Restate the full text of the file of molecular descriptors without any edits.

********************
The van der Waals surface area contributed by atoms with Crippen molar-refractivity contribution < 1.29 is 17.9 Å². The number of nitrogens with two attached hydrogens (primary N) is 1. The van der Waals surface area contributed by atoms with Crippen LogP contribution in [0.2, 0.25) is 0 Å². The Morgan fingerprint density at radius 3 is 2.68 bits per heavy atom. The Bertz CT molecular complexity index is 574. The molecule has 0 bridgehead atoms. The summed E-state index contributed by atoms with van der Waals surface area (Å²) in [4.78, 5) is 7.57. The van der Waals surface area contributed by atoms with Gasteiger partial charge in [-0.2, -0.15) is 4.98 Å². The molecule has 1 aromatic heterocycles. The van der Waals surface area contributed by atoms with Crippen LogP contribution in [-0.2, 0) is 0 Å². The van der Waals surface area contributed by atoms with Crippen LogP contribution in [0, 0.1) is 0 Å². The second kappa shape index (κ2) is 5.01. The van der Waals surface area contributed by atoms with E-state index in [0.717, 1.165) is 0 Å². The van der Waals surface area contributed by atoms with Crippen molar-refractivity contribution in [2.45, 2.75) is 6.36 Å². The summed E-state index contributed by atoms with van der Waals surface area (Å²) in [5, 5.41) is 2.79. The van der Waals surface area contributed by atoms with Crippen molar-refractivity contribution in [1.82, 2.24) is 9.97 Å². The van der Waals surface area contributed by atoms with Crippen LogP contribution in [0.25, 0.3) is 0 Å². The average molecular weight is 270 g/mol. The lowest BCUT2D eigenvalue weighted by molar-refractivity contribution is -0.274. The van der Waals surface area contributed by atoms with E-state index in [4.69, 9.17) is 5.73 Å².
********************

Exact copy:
The van der Waals surface area contributed by atoms with Crippen molar-refractivity contribution < 1.29 is 17.9 Å². The number of nitrogens with two attached hydrogens (primary N) is 1. The van der Waals surface area contributed by atoms with Crippen LogP contribution in [0.2, 0.25) is 0 Å². The Morgan fingerprint density at radius 3 is 2.68 bits per heavy atom. The Bertz CT molecular complexity index is 574. The molecule has 0 bridgehead atoms. The summed E-state index contributed by atoms with van der Waals surface area (Å²) in [4.78, 5) is 7.57. The van der Waals surface area contributed by atoms with Gasteiger partial charge in [-0.2, -0.15) is 4.98 Å². The molecule has 1 aromatic heterocycles. The van der Waals surface area contributed by atoms with Crippen LogP contribution in [-0.2, 0) is 0 Å². The van der Waals surface area contributed by atoms with Crippen LogP contribution in [0, 0.1) is 0 Å². The second kappa shape index (κ2) is 5.01. The van der Waals surface area contributed by atoms with E-state index in [0.717, 1.165) is 0 Å². The van der Waals surface area contributed by atoms with Crippen molar-refractivity contribution in [2.45, 2.75) is 6.36 Å². The summed E-state index contributed by atoms with van der Waals surface area (Å²) in [5, 5.41) is 2.79. The van der Waals surface area contributed by atoms with Crippen molar-refractivity contribution in [1.82, 2.24) is 9.97 Å². The van der Waals surface area contributed by atoms with Crippen LogP contribution in [0.25, 0.3) is 0 Å². The average molecular weight is 270 g/mol. The lowest BCUT2D eigenvalue weighted by molar-refractivity contribution is -0.274. The van der Waals surface area contributed by atoms with E-state index in [4.69, 9.17) is 5.73 Å².